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Displaying items by tag: St Patrick's Day

Ahead of the St Patrick’s Day Bank Holiday weekend, the Irish Coast Guard, RNLI and Water Safety Ireland are issuing a joint water safety appeal, asking people to stay safe when in, near or on the water.

Water temperatures are still cold, meaning cold-water shock and hypothermia are risks that can affect everyone. The three organisations are advising anyone intending to take part in any water-based activity or coastal walks to carefully plan their activity so as to ensure they stay safe.

Coastal walkers are reminded to be alert to the risk posed on cliff and costal walkways by the exceptional wet weather coupled with any erosion over the winter months.

If heading out on the water or participating in costal activity:

  • Never mix alcohol or drugs with water activities.
  • Always check the weather and tides before venturing out.
  • Carry a reliable means of raising the alarm: VHF radio, personal locator beacon (PLB) or fully charged mobile phone.
  • Tell someone where you are going and what time you will be back.
  • Wear a suitable personal flotation device when engaged in any water-based activity, including shoreline fishing.
  • Always check the weather forecast and time of tides.
  • Be alert to the risk of becoming isolated by incoming tides.

Gerard O’Flynn, Irish Coast Guard operations manager said: “Always plan your activity and ensure you have a reliable and suitable means of communication. Regardless of activity ensure that somebody knows your plans and expected return time.”

Roger Sweeney, Water Safety Ireland’s deputy chief executive added: “Throughout the festivities, please ensure that you provide your children with constant, uninterrupted supervision when playing near water. Supervise them closely and teach them about water safety at www.teachpaws.ie.

“If you see somebody in trouble in the water: SHOUT – REACH – THROW. SHOUT to calm, encourage and orientate them; REACH with anything that prevents you from entering the water (clothing/stick); and THROW a ring buoy or any floating object to them.”

Linda-Gene Byrne, RNLI water safety lead said: “We are all looking forward to enjoying the longer evenings but it is important to remember when walking to keep well away from the water’s edge. You can reduce the risks by avoiding walking alone or at night and by always making sure you have a means of calling for help.

“If over the upcoming festivities, you or someone you are with has a drink, stay away from the water. Alcohol can lower inhibitions, leading to impaired judgement which means you are more likely to take risks and get into trouble. It also limits muscle ability, making simple movements much harder, slows down reactions making it more difficult to get yourself out of trouble, and if swimming, it numbs the senses making swimming difficult.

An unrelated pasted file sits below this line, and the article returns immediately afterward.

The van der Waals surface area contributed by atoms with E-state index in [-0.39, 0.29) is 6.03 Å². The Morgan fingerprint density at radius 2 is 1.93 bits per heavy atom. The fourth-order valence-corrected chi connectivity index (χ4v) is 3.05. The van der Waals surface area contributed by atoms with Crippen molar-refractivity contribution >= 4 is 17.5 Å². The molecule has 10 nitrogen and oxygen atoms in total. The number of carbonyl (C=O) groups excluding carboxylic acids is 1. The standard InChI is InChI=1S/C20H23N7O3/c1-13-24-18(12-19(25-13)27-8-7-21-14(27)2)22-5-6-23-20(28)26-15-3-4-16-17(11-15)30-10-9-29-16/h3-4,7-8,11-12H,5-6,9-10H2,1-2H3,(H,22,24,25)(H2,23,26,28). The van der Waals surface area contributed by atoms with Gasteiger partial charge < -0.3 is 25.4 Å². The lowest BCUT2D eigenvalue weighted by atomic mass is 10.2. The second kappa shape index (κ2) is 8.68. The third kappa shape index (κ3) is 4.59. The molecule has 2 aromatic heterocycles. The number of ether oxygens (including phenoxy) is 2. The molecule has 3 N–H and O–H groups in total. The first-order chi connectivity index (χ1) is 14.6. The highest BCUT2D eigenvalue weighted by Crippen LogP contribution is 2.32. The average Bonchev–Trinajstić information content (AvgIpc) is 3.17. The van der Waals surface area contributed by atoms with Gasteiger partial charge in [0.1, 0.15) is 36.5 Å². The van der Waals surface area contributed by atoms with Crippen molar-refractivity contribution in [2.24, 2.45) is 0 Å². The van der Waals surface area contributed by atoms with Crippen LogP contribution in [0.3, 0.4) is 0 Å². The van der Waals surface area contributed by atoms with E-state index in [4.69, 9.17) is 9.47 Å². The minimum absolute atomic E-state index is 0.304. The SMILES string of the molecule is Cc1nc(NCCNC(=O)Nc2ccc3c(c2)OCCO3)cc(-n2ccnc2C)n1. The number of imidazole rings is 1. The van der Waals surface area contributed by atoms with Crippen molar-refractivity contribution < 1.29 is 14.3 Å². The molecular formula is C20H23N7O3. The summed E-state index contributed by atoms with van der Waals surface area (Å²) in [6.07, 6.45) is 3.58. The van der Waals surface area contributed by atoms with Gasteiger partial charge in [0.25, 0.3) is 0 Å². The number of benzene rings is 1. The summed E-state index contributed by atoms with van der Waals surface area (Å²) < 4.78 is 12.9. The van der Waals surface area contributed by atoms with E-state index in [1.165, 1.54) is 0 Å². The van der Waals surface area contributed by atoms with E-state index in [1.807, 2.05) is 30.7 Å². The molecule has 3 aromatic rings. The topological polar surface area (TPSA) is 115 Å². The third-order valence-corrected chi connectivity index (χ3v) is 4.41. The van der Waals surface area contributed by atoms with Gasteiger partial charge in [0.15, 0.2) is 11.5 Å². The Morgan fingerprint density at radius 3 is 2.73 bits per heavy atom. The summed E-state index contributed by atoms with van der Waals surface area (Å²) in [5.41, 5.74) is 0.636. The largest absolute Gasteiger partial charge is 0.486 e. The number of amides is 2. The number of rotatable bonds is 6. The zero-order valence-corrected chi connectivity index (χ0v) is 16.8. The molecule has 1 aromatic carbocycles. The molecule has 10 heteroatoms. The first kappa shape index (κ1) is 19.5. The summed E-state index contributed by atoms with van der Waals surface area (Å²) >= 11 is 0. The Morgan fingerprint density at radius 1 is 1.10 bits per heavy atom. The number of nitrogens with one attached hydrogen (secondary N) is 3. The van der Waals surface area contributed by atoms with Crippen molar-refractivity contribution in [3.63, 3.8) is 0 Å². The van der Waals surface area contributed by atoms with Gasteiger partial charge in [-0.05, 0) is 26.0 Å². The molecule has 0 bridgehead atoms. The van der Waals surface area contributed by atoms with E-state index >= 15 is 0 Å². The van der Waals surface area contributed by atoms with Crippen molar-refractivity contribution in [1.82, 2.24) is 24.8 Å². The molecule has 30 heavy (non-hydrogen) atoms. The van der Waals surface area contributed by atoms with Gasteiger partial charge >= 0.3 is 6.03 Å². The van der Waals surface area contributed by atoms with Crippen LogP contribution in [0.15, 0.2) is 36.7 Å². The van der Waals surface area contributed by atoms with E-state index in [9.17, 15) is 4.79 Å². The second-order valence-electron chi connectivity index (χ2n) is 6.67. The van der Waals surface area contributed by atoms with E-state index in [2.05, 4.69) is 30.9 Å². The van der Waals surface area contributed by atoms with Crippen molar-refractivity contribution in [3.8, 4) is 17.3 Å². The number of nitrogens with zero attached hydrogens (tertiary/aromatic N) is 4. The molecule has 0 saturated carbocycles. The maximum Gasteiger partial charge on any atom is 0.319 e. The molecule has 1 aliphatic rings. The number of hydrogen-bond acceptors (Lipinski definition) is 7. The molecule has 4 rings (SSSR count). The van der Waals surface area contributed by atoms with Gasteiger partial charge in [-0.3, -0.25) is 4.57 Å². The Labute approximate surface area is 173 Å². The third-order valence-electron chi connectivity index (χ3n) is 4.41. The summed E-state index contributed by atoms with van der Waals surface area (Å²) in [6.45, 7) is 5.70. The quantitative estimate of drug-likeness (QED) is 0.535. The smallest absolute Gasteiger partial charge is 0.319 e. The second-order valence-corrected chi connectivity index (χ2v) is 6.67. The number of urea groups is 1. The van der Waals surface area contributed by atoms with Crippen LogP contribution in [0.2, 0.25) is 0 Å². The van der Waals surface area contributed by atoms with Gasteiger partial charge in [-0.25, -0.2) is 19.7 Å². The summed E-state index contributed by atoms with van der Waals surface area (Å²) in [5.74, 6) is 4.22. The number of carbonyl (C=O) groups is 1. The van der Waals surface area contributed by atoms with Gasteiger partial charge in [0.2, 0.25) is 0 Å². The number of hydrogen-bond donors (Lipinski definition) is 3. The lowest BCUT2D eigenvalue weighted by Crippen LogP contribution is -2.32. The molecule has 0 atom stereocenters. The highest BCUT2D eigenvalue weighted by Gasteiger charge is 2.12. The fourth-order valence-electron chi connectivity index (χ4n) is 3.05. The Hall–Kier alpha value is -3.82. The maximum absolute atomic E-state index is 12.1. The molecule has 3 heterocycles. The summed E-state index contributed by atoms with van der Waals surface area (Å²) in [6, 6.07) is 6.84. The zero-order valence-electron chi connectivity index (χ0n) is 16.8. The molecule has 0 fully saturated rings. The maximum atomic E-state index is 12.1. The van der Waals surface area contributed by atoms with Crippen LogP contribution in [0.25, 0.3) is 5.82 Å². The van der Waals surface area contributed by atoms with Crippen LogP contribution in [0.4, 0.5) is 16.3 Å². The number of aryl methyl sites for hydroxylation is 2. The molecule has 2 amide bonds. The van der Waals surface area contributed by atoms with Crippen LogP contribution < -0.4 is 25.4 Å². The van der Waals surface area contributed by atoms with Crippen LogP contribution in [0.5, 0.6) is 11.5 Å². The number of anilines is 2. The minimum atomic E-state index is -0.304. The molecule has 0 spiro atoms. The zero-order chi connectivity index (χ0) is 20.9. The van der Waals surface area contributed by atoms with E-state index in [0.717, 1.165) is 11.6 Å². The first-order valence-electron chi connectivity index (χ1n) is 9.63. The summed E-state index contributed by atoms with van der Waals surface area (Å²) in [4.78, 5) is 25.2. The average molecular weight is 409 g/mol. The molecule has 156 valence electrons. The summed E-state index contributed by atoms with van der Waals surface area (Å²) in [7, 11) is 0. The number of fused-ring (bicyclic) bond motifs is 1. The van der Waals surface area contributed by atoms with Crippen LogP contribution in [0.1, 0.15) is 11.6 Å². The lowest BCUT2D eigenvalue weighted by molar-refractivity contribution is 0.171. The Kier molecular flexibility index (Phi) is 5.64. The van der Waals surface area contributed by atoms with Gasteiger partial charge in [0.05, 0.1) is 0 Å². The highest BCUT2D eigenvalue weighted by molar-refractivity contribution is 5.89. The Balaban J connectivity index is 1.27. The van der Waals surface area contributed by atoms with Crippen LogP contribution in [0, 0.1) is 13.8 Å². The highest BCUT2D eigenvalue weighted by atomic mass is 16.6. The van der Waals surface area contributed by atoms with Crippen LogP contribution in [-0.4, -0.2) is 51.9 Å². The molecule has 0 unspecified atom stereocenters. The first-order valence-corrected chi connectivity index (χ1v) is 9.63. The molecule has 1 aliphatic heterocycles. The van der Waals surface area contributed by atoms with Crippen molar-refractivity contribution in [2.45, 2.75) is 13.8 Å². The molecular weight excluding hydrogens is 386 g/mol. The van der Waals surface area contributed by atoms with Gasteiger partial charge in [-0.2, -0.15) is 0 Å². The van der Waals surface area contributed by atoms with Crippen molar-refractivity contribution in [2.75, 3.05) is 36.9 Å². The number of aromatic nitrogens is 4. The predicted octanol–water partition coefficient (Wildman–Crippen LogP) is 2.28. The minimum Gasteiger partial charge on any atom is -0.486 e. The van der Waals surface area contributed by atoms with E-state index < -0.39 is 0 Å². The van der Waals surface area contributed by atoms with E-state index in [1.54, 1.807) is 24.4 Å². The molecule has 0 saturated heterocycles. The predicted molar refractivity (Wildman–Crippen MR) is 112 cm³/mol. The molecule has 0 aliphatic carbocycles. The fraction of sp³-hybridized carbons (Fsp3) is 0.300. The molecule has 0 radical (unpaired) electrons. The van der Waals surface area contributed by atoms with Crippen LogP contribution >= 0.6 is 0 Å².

“If you do find yourself struggling in the water unexpectedly, Float to Live. To do this, tilt your head back with your ears submerged. Try to relax and breathe normally. You can gently move your hands to help you stay afloat if you need to. Spread your arms and legs out to improve stability – and it's OK if your legs sink, we all float differently. Once your breathing is under control, call for help or swim to safety.”

If you see somebody in trouble on the water or along the coast, or think they are in trouble, dial 112 or use VHF Channel 16 and ask for the coastguard.

Published in Water Safety

Ahead of St Patrick’s Day festivities around Ireland, the Irish Coast Guard, RNLI and Water Safety Ireland have issued a joint water safety appeal, asking people to stay safe when in, near or on the water.

The organisations are also urging the public to stay away from waterways if consuming alcohol. There are an average of nine drownings in Ireland every month and alcohol is a contributory factor in one third.

A lifejacket that has a correctly fitting crotch strap should always be worn on water and when angling from shore. If engaging in any boating activity it is essential to have a means of communication such as VHF radio or personal locator beacon with a mobile phone as a backup.

Water temperatures are still cold, meaning cold water shock and hypothermia are risks that can affect everyone. To avoid this while swimming, people should acclimatise to the water slowly to get used to the cold and warm up quickly upon exiting the water.

The Irish Coast Guard, RNLI and Water Safety Ireland advise everyone intending to take part in any water-based activity or coastal walks to make sure they check in advance what they should do to keep safe.

If heading out on the water or visiting the coast:

  • Never mix alcohol with water activities
  • Always check the weather and tides